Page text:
Democrats on the Senate Judiciary Committee reacted angrily yesterday to a questionnaire that three conservative Republicans sent to a judicial nominee, in which they asked whether he believes "that a 'viable' fetus is a human being" and sought a list of his political contributions for the last 10 years.
The eight-page document, disclosed yesterday, was sent by Sens. Jeremiah Denton (R-Ala.), Orrin G. Hatch (R-Utah) and John P. East (R-N.C.) to Joseph H. Rodriguez, President Reagan's nominee for a federal judgeship in New Jersey.
It contains seven questions about the legalization of abortion. It also asks Rodriguez for his views on matters involving prayer in public schools, the right to bear arms, the Equal Rights Amendment, union power, the death penalty, affirmative action, private school tuition vouchers and school desegregation.
Democrats said yesterday that this amounted to a political litmus test. Sen. Joseph R. Biden Jr. (D-Del.) called the questionnaire "outrageous" and said he was especially upset over the questions about Rodriguez's political contributions and political activities over the last decade.
"That's like asking whether you're a Catholic, what church do you belong to, do you contribute to your church," Biden said yesterday. "What the hell have we become? What's this all about? It's crazy."
"I'm aghast that three senators would presume to do this," said Sen. Howard M. Metzenbaum (D-Ohio). "With some U.S. senators, being a conservative is not enough; you must come up to their standard of being an extreme right-wing ideologue."
The skirmish erupted during the opening round of the administration's effort to fill 114 vacancies on the federal bench, a seventh of the total. Some Democrats said they were particularly troubled because Reagan recently withdrew two other judicial nominations that ran into strong conservative opposition.
"We now see a pattern developing," Metzenbaum said. "Unless the far right is satisfied in connection with their issues, they're going to convince the president to withdraw that nominee. It's tough enough to get by the president; now you have to go through this inquisition by United States senators."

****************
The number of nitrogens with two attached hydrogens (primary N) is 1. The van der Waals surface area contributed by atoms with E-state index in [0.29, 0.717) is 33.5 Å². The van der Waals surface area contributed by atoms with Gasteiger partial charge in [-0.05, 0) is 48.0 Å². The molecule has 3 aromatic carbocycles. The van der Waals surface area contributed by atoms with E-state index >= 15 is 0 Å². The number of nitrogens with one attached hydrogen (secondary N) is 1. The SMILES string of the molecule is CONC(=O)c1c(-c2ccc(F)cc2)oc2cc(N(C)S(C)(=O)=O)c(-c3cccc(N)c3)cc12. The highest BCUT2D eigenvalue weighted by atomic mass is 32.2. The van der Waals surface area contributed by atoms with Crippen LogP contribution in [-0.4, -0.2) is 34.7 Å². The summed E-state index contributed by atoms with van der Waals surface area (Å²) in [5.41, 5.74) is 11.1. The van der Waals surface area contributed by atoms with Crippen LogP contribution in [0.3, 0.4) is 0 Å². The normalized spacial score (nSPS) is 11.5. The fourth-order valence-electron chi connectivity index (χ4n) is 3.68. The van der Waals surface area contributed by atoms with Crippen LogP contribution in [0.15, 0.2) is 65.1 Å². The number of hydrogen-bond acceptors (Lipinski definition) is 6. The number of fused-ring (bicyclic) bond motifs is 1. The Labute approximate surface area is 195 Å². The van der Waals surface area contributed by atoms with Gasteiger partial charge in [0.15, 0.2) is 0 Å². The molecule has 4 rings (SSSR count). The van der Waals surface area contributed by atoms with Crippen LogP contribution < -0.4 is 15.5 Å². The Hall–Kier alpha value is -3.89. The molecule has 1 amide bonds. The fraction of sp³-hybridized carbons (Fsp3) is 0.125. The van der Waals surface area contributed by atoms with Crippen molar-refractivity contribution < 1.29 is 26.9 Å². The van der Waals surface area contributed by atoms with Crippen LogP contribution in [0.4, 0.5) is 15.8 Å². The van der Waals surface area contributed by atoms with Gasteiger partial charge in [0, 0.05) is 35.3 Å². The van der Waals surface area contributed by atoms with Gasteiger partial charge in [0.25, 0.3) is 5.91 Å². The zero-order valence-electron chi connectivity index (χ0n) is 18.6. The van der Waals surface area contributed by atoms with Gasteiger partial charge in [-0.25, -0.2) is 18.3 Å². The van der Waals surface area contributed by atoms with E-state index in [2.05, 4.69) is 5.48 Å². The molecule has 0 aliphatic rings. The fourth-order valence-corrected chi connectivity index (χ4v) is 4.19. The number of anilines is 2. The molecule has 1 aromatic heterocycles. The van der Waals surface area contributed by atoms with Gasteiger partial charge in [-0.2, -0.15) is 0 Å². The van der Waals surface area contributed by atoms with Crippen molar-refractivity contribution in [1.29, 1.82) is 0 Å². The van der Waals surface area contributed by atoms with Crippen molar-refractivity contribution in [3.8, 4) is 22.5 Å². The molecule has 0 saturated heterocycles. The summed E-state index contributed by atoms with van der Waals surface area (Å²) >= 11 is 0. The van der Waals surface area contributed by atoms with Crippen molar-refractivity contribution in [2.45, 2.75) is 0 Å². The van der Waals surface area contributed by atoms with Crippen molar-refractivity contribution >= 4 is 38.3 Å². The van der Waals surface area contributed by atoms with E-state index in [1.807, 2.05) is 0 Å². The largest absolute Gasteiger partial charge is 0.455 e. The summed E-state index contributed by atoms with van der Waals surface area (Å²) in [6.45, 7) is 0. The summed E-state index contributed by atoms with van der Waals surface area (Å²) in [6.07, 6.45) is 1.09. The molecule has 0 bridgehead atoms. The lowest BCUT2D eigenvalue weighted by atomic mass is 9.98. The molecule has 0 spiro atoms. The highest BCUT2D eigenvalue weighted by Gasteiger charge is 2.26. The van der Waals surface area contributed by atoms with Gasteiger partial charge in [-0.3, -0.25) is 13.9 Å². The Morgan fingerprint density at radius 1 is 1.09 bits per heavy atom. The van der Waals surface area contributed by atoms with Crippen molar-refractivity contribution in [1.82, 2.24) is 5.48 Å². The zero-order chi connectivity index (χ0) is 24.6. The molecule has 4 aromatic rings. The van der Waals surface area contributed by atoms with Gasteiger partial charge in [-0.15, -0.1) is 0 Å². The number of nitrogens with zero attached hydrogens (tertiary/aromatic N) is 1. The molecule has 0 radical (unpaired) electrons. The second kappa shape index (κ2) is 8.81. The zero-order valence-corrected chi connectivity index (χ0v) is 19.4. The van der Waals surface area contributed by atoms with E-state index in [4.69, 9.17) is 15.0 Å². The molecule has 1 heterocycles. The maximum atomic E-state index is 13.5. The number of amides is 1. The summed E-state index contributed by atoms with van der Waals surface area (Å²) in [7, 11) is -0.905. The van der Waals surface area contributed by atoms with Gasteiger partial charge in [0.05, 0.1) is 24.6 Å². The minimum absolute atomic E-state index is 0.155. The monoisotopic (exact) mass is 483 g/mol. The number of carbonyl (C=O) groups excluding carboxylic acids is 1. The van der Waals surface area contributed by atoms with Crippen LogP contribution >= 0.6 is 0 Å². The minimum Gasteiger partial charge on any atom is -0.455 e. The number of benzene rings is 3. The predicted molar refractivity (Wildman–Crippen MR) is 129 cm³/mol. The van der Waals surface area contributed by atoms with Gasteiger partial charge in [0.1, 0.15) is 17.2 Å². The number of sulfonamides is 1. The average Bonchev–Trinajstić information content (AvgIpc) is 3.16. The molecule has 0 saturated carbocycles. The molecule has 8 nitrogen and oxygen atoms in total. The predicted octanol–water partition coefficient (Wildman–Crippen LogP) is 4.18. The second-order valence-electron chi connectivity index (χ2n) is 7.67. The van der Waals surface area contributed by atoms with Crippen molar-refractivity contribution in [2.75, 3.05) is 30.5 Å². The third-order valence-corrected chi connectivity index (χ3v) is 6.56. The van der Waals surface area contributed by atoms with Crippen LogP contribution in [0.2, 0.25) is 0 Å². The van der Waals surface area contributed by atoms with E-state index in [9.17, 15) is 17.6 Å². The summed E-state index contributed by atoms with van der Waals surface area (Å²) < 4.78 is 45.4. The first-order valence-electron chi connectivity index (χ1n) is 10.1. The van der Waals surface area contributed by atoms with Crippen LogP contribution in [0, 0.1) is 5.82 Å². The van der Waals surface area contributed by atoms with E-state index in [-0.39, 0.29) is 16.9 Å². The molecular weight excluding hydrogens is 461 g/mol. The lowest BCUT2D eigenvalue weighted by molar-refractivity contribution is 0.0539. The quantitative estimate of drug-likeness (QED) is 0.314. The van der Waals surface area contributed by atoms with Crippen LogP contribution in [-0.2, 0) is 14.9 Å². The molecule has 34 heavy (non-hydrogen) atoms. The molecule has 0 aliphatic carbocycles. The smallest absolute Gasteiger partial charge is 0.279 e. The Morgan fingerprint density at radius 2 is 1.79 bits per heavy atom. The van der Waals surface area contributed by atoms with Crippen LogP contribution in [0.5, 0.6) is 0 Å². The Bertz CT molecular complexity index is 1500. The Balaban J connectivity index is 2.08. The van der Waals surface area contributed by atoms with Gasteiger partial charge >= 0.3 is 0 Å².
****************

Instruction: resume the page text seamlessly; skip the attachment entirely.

Hatch defended the questions as "fair" and "legitimate . . . . Any senator can submit questions in writing to any judge," he said.
Hatch said that a nominee's position on abortion "is a controlling question to some of our people on the committee," and that he sees nothing wrong with that. He said the Republicans want to ensure the appointment of conservative judges.
"Every administration is concerned about having judges on the bench that share their judicial philosophy," Hatch said. "If anyone thought that former president Jimmy Carter didn't have a litmus test, they're crazy."
East said the questions were "not designed to be dilatory, but simply informational." A spokesman for Denton called the questionnaire "nothing out of the ordinary."
Judiciary Committee Chairman Strom Thurmond (R-S.C.) served notice Wednesday that he does not want such questionnaires used in the future and that nominees should be questioned only during the panel's hearings.
The three senators are awaiting a response from Rodriguez, New Jersey's state public advocate, who, if confirmed, would be the state's first Hispanic federal judge.
Rodriguez, a Democrat who has been active in promoting the rights of minorities, was recommended for the judgeship by New Jersey Gov. Thomas Kean (R). A member of Kean's cabinet and former head of the state bar association, Rodriguez also has been endorsed by Sens. Bill Bradley (D-N.J.) and Frank R. Lautenberg (D-N.J.).
The Republicans indicated that they sent the questionnaire after receiving complaints about Rodriguez from New Jersey conservatives. The document asks: "Would you give your present personal position with regards to the Equal Rights Amendment? . . . . To what extent, if any, do you feel that Congress could curtail the right of the people to keep and bear wea- pons . . . . ?"
Another question asks whether "a belief in the existence of a Supreme Being" might affect the administration's position on the rights of handicapped infants.
Thurmond has delayed committee action on Rodriguez for two weeks. The Democrats praised Thurmond's handling of the matter and dropped earlier threats to hold up future nominees.
Reagan withdrew the nomination of deputy solicitor general Andrew L. Frey to the D.C. Court of Appeals last month after 13 Republican senators -- including Denton and East -- complained in a letter that he belongs to pro-abortion and gun control groups. Reagan also withdrew the nomination of New York Legal Aid Society lawyer William E. Hellerstein after complaints that he is too liberal.
Sen. Daniel Patrick Moynihan (D-N.Y.), who recommended Hellerstein along with Sen. Alfonse M. D'Amato (R-N.Y.), responded with a letter to White House counsel Fred F. Fielding, head of the administration's judicial selection panel.
"There is a word for the ideological tests for the judiciary which are seemingly now in place in the White House and the Justice Department," Moynihan said. "That word is corruption . . . . You and your associates, in the name of the president, have decided to impose a political test for federal judges of an order so extreme as to be without precedent . . . . "